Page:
This surely isn’t a good movie, but it’s a rite of passage for any hardcore Star Wars fan. If nothing else, it will settle once and for all which Star Wars movie is the worst. — Mathew Brock
A Christmas Story (1983)
Ralphie Parker (Peter Billingsley) wanted one thing for Christmas: “a Red Ryder Carbine Action 200-shot range model air rifle with a compass in the stock and this thing which tells time.” Depsite his desperation to acquire one of Ryder’s air rifles, every adult in his life has the same answer: “You’ll shoot your eye out, kid.” With his efforts thwarted by the adult world, Ralphie is blinded by his ambition to convince anyone who will listen that buying him a BB gun is not only a good idea, but the best idea anyone has ever had.
Developed from narrator Jean Shepherd’s novel In God We Trust, All Other’s Pay Cash, A Christmas Story is not only a Christmas classic, but also a damn-near perfect comedy that captures the magic of waking up on Christmas morning as a child like no film before or since — the hunt for the gift, the elation of receiving it and the realization that maybe mom was right. The amount of classic moments in this movie is surpassed by few films: the tongue on the flagpole; the leg lamp; the department store Santa who hates tapioca; the pink bunny pajamas and Christmas dinner in a Chinese restaurant add up to a truly unforgettable movie.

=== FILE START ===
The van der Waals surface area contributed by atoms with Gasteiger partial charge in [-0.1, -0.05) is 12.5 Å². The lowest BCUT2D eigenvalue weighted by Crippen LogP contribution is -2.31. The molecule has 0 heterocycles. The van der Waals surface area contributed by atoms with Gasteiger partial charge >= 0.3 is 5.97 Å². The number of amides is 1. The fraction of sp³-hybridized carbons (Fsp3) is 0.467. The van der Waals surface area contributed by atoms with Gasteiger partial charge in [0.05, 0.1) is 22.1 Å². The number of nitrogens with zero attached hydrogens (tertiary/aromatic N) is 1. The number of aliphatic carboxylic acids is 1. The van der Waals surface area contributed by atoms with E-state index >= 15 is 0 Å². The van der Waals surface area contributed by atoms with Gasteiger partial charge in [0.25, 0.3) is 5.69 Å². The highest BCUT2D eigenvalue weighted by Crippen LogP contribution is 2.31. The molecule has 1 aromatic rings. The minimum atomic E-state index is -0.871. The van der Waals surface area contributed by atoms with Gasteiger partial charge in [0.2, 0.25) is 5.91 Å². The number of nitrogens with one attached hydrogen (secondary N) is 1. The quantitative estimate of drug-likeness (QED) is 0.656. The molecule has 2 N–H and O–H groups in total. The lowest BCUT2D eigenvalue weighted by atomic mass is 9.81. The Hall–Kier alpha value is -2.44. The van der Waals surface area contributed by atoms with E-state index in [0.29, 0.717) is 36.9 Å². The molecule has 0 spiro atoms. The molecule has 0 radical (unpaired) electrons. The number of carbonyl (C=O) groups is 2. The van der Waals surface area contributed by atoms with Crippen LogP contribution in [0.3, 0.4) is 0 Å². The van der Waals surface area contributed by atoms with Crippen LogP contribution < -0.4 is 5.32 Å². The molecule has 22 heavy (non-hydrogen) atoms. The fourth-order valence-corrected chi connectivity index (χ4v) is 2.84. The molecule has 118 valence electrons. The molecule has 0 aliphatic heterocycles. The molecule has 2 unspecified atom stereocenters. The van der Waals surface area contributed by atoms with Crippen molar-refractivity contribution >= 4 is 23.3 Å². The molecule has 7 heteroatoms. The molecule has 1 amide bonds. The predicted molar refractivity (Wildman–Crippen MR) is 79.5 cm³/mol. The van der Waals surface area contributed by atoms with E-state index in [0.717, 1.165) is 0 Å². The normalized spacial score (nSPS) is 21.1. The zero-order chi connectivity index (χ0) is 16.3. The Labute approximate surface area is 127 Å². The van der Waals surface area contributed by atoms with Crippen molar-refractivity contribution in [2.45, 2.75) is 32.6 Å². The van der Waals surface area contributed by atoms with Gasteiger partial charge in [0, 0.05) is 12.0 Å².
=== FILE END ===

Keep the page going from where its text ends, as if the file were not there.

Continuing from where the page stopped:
By the time TBS’ 24-hours of A Christmas Story marathon ends on Christmas Day, the only thing to say will be, oh fudge, we have to wait a year to watch it again.”— Craig Wright
Die Hard (1988)
The 1988 action-thriller Die Hard isn’t your traditional Christmas movie. While visiting his family in Los Angeles for the holidays, New York City detective John McClane (Bruce Willis) gets caught in the middle of a hostage situation at his wife’s company Christmas party. The group of captors, who are led by the villainous Hans Gruber (Alan Rickman), claim to be terrorists seeking to punish the company for its excessive greed. With little help from the police officers stationed outside of the skyscraper, McClane must defeat the terrorists in order to save Christmas for his wife and the rest of the hostages.